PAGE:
I was going to put this in a single posting on this thread, but it's got long so I'll split it over the next three or so. This first bit is only peripherally related to this Gnollies, but sets the scene. The next email from the apprentice is below.
About the time I built the first Amos Gnollies, someone on, I think, the 'small railway' forum, posted to the effect that “...the average British modeller has no idea what operation is...” and later”...switching puzzles aren't realistic, they consist of correcting mistakes that wouldn't be made in the first place...”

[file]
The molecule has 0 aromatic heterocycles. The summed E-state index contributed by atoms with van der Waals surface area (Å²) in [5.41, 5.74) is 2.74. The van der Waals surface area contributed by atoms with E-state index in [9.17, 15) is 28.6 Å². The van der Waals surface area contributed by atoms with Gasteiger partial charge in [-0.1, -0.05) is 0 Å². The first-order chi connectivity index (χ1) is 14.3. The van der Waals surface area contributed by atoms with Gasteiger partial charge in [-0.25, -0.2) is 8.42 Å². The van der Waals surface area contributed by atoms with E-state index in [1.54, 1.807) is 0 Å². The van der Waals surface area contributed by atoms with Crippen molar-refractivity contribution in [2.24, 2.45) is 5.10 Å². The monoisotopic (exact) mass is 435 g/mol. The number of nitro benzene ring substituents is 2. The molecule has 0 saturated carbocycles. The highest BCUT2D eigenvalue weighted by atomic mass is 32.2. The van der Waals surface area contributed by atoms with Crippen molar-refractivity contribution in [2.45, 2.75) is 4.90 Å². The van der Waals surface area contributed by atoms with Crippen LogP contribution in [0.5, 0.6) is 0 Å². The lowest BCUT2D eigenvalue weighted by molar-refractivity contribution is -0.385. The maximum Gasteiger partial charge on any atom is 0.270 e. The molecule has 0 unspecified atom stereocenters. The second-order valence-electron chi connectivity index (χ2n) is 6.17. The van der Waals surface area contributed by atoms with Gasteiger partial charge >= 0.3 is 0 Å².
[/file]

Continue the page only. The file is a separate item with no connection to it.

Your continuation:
Well, natch, as a Brit who thinks he has some understanding of operation, I kind of took exception to this. There are a number of reasons. The first is that 'operation' is only really interesting to watch for a second time when it's somehow different. I used the Gosport ferry daily for many years. I have great admiration for the way the crew throw the rope over the bollards, drop two turns and return it to the cleats. But after the second day the only time I looked was when the master had missed his mark, or something else strange had happened. The same is true with model railway operation. I understand where the guy was coming from; he way trying to advocate card order systems and so on. Another way is to have a long sequence of a working timetable – Christopher Payne will probably agree that this generates real mistakes that then need to be corrected.